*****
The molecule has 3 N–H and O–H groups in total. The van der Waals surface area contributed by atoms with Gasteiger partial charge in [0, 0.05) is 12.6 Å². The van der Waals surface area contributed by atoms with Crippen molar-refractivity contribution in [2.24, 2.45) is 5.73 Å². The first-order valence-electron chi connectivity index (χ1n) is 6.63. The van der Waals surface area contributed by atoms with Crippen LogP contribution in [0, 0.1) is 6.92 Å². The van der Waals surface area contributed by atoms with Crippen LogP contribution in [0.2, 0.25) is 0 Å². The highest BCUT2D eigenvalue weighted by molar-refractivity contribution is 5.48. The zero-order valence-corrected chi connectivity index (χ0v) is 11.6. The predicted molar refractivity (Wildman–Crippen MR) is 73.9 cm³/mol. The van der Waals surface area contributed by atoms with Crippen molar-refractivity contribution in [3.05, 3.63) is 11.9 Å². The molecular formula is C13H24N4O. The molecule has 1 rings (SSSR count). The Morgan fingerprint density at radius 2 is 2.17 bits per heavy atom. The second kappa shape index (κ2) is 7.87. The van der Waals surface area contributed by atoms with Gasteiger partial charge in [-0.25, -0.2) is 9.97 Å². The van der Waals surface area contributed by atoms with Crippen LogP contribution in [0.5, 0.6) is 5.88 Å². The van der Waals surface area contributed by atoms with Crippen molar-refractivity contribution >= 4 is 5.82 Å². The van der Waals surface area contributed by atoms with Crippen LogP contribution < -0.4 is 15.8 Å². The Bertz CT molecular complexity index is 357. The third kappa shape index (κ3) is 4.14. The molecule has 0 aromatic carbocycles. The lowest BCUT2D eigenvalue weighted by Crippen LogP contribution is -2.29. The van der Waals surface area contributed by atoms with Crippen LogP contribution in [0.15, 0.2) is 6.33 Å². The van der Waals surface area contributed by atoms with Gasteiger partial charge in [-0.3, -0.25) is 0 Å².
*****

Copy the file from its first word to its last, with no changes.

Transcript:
The molecule has 3 N–H and O–H groups in total. The van der Waals surface area contributed by atoms with Gasteiger partial charge in [0, 0.05) is 12.6 Å². The van der Waals surface area contributed by atoms with Crippen molar-refractivity contribution in [2.24, 2.45) is 5.73 Å². The first-order valence-electron chi connectivity index (χ1n) is 6.63. The van der Waals surface area contributed by atoms with Crippen LogP contribution in [0, 0.1) is 6.92 Å². The van der Waals surface area contributed by atoms with Crippen LogP contribution in [0.2, 0.25) is 0 Å². The highest BCUT2D eigenvalue weighted by molar-refractivity contribution is 5.48. The zero-order valence-corrected chi connectivity index (χ0v) is 11.6. The predicted molar refractivity (Wildman–Crippen MR) is 73.9 cm³/mol. The van der Waals surface area contributed by atoms with Crippen molar-refractivity contribution in [3.05, 3.63) is 11.9 Å². The molecular formula is C13H24N4O. The molecule has 1 rings (SSSR count). The Morgan fingerprint density at radius 2 is 2.17 bits per heavy atom. The second kappa shape index (κ2) is 7.87. The van der Waals surface area contributed by atoms with Gasteiger partial charge in [-0.25, -0.2) is 9.97 Å². The van der Waals surface area contributed by atoms with Crippen LogP contribution in [0.5, 0.6) is 5.88 Å². The van der Waals surface area contributed by atoms with Crippen molar-refractivity contribution >= 4 is 5.82 Å². The van der Waals surface area contributed by atoms with Crippen LogP contribution < -0.4 is 15.8 Å². The Bertz CT molecular complexity index is 357. The third kappa shape index (κ3) is 4.14. The molecule has 0 aromatic carbocycles. The lowest BCUT2D eigenvalue weighted by Crippen LogP contribution is -2.29. The van der Waals surface area contributed by atoms with Crippen LogP contribution in [0.15, 0.2) is 6.33 Å². The van der Waals surface area contributed by atoms with Gasteiger partial charge in [-0.3, -0.25) is 0 Å².